I don't recall him saying anything about "effeminate skating", but he may well have done so.

I think Elvis ultimately limited himself with his notion of 'masculine' skating, both in terms of programs and actual skating technique. I did love his powerful skating 94-98, and he was one gritty competitor - will never him forget him limping to the podium in 98 to collect his Olympic silver medal. I don't remember anything he did as remarkable after that, although he did subsequently win a World silver (2001?). His comeback in 2002, with his '94 program, was just sad, IMO.
 
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Vagabond

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I don't recall him saying anything about "effeminate skating", but he may well have done so.

I think Elvis ultimately limited himself with his notion of 'masculine' skating, both in terms of programs and actual skating technique. I did love his powerful skating 94-98, and he was one gritty competitor - will never him forget him limping to the podium in 98 to collect his Olympic silver medal. I don't remember anything he did as remarkable after that, although he did subsequently win a World silver (2001?). His comeback in 2002, with his '94 program, was just sad, IMO.
Not in so many words.


(The link embedded in the post doesn't any more.)
"Guy should skate like men, with strength and power. You can skate soft at times and have a connection to the music, but if you have too soft a way of skating, I don't appreciate it. If it's all just lyrical, I fall asleep."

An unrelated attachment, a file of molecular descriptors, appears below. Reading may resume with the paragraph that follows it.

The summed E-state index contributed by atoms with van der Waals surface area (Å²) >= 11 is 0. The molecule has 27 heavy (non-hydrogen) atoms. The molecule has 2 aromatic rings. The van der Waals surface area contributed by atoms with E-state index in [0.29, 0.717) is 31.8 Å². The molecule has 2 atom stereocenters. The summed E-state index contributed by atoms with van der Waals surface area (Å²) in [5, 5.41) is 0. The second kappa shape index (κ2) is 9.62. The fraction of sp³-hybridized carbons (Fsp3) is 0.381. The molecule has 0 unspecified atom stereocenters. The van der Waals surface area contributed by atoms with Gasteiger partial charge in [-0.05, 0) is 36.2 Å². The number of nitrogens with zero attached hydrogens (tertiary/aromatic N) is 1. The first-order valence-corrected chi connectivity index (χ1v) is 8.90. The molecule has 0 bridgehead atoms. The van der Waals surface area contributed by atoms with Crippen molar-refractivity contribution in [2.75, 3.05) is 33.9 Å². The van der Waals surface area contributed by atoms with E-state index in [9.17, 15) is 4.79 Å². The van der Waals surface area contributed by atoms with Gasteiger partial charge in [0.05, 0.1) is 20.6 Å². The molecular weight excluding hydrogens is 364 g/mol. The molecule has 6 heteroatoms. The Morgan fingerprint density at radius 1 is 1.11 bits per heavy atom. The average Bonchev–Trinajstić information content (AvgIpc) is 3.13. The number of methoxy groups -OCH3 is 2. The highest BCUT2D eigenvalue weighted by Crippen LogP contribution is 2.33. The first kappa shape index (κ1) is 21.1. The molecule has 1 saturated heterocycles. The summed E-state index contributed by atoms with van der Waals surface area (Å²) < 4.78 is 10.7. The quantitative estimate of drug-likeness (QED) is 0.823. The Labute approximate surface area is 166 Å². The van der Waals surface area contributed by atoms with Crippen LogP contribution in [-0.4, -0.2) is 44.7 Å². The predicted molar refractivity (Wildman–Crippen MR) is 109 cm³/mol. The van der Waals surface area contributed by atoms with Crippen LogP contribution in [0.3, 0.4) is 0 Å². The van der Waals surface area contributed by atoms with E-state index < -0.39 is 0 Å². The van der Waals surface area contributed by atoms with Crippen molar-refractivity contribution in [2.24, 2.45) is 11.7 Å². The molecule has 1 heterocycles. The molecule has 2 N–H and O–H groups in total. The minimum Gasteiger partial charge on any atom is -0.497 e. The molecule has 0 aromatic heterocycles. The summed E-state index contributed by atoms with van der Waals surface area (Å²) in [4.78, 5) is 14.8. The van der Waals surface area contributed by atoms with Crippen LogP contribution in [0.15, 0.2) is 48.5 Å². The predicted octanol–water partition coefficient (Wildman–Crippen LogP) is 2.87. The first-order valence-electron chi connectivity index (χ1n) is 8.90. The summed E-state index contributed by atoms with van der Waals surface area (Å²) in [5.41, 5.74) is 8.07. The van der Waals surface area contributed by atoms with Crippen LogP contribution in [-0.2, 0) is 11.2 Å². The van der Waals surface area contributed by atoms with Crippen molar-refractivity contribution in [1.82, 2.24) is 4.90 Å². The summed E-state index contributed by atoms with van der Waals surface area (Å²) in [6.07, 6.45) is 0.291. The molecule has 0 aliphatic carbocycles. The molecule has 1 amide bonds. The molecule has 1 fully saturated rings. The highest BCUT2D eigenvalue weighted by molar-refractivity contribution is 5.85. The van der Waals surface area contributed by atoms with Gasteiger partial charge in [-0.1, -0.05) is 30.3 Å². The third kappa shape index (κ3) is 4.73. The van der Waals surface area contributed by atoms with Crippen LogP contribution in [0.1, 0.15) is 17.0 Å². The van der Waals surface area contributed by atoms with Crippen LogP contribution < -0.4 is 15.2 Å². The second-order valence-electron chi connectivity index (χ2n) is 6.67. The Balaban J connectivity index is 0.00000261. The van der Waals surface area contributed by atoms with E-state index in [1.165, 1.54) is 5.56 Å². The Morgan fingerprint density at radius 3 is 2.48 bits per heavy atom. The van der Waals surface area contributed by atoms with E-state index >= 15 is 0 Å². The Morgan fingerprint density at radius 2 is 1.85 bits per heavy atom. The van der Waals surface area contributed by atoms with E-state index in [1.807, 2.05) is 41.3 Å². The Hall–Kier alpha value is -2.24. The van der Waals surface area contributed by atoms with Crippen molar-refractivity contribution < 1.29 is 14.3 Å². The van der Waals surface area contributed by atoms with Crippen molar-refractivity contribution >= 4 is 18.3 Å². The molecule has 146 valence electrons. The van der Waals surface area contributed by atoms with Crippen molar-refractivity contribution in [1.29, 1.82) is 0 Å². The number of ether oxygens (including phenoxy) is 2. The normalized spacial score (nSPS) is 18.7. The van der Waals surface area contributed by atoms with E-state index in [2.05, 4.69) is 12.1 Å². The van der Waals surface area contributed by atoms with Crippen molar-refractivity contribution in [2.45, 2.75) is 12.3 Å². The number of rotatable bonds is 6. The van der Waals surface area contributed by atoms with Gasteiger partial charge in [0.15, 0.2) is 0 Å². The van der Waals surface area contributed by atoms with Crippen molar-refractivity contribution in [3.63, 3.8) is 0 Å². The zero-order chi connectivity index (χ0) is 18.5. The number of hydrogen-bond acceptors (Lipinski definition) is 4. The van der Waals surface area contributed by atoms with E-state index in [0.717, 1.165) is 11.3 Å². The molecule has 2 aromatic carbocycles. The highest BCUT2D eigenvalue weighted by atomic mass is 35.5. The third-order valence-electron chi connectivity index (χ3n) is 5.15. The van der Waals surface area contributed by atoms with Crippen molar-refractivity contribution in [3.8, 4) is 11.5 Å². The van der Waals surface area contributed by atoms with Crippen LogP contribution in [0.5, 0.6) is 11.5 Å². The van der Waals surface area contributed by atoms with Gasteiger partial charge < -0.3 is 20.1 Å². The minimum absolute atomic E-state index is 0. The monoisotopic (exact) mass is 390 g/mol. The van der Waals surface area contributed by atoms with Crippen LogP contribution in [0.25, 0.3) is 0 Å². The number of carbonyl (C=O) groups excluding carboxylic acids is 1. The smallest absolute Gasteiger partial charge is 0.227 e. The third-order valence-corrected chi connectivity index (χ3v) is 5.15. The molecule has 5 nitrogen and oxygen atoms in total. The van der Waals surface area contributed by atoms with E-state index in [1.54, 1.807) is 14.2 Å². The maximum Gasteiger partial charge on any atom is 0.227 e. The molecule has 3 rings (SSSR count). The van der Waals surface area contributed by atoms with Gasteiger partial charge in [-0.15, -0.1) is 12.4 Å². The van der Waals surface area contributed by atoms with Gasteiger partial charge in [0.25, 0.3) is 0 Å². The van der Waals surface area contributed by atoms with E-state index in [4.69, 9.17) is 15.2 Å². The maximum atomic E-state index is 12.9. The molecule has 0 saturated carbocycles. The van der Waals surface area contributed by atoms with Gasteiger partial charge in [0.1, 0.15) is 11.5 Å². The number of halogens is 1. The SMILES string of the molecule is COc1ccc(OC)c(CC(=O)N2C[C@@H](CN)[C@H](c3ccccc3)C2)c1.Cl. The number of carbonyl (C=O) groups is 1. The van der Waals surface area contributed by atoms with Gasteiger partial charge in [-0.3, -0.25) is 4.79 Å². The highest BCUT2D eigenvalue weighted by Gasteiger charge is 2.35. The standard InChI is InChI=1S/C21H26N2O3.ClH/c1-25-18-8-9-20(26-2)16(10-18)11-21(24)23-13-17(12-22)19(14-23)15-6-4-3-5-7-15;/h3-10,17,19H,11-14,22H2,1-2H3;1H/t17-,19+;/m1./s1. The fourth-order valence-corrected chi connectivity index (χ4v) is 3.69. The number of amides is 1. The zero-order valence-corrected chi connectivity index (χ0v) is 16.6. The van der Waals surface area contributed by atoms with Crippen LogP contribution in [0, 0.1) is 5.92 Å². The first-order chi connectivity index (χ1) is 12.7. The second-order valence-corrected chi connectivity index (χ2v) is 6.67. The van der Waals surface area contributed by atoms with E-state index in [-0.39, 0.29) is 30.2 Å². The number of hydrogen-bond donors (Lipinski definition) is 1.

The two-time (1994 and 1998) Olympic silver medalist added the fallout from his comments doesn't bother him.

"Hey, I don't take myself too seriously," he said. "I grew up as a figure skater, in Canada, where everyone else was a hockey player."

Besides Plushenko, there are other male skaters Stojko enjoys watching. Brian Joubert heads the list.

"Joubert's skating is very masculine," he said. "He's rough and hard-edged, sometimes it's not finished, but he attacks his programs and I love that. I want to be sitting on the edge of my seat; this isn't a ballet recital."

Two other Europeans, Samuel Contesti and Tomas Verner, also get thumbs up from Stojko. Another, two-time world champion Stéphane Lambiel, is on the cusp.

"Sometimes his skating is a little soft, sometimes he really attacks things," he said. "His spins are awesome, and he's a great showman."
Sleep on, Elvis. Sleep on. :rolleyes:
 

overedge

Mayor of Carrot City
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This is where Elvis made those comments. Very easy to find with Google.


 

Judy

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I remember the remarks. Wasn't Plushenko critical as well?

Then the following season the return of the quads started.
 

Japanfan

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This is where Elvis made those comments. Very easy to find with Google.



Thanks for the links. I find his comments a bit offensive, TBH.